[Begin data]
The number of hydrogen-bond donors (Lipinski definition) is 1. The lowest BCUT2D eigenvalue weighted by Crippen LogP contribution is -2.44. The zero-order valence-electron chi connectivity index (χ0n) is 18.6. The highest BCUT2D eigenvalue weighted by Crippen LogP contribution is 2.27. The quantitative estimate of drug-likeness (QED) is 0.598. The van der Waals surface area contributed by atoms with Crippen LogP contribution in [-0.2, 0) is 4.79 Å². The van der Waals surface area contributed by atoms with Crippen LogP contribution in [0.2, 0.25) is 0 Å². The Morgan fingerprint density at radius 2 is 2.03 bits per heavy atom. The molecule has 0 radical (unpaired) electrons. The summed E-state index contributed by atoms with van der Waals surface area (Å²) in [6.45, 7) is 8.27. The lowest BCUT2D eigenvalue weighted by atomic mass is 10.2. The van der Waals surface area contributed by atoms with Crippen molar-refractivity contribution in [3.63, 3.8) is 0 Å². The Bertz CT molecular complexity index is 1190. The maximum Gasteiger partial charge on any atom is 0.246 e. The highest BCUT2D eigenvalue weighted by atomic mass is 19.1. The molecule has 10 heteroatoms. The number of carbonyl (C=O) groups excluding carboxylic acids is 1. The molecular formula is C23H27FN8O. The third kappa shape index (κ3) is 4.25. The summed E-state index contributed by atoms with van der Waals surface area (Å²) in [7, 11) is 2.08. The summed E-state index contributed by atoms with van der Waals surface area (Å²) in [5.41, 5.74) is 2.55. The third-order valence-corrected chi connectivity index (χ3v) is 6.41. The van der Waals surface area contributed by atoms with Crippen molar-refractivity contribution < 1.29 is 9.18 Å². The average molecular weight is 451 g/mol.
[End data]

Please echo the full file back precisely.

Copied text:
The number of hydrogen-bond donors (Lipinski definition) is 1. The lowest BCUT2D eigenvalue weighted by Crippen LogP contribution is -2.44. The zero-order valence-electron chi connectivity index (χ0n) is 18.6. The highest BCUT2D eigenvalue weighted by Crippen LogP contribution is 2.27. The quantitative estimate of drug-likeness (QED) is 0.598. The van der Waals surface area contributed by atoms with Crippen LogP contribution in [-0.2, 0) is 4.79 Å². The van der Waals surface area contributed by atoms with Crippen LogP contribution in [0.2, 0.25) is 0 Å². The Morgan fingerprint density at radius 2 is 2.03 bits per heavy atom. The molecule has 0 radical (unpaired) electrons. The summed E-state index contributed by atoms with van der Waals surface area (Å²) in [6.45, 7) is 8.27. The lowest BCUT2D eigenvalue weighted by atomic mass is 10.2. The van der Waals surface area contributed by atoms with Crippen molar-refractivity contribution in [3.63, 3.8) is 0 Å². The Bertz CT molecular complexity index is 1190. The maximum Gasteiger partial charge on any atom is 0.246 e. The highest BCUT2D eigenvalue weighted by atomic mass is 19.1. The molecule has 10 heteroatoms. The number of carbonyl (C=O) groups excluding carboxylic acids is 1. The molecular formula is C23H27FN8O. The third kappa shape index (κ3) is 4.25. The summed E-state index contributed by atoms with van der Waals surface area (Å²) in [7, 11) is 2.08. The summed E-state index contributed by atoms with van der Waals surface area (Å²) in [5.41, 5.74) is 2.55. The third-order valence-corrected chi connectivity index (χ3v) is 6.41. The van der Waals surface area contributed by atoms with Crippen molar-refractivity contribution < 1.29 is 9.18 Å². The average molecular weight is 451 g/mol.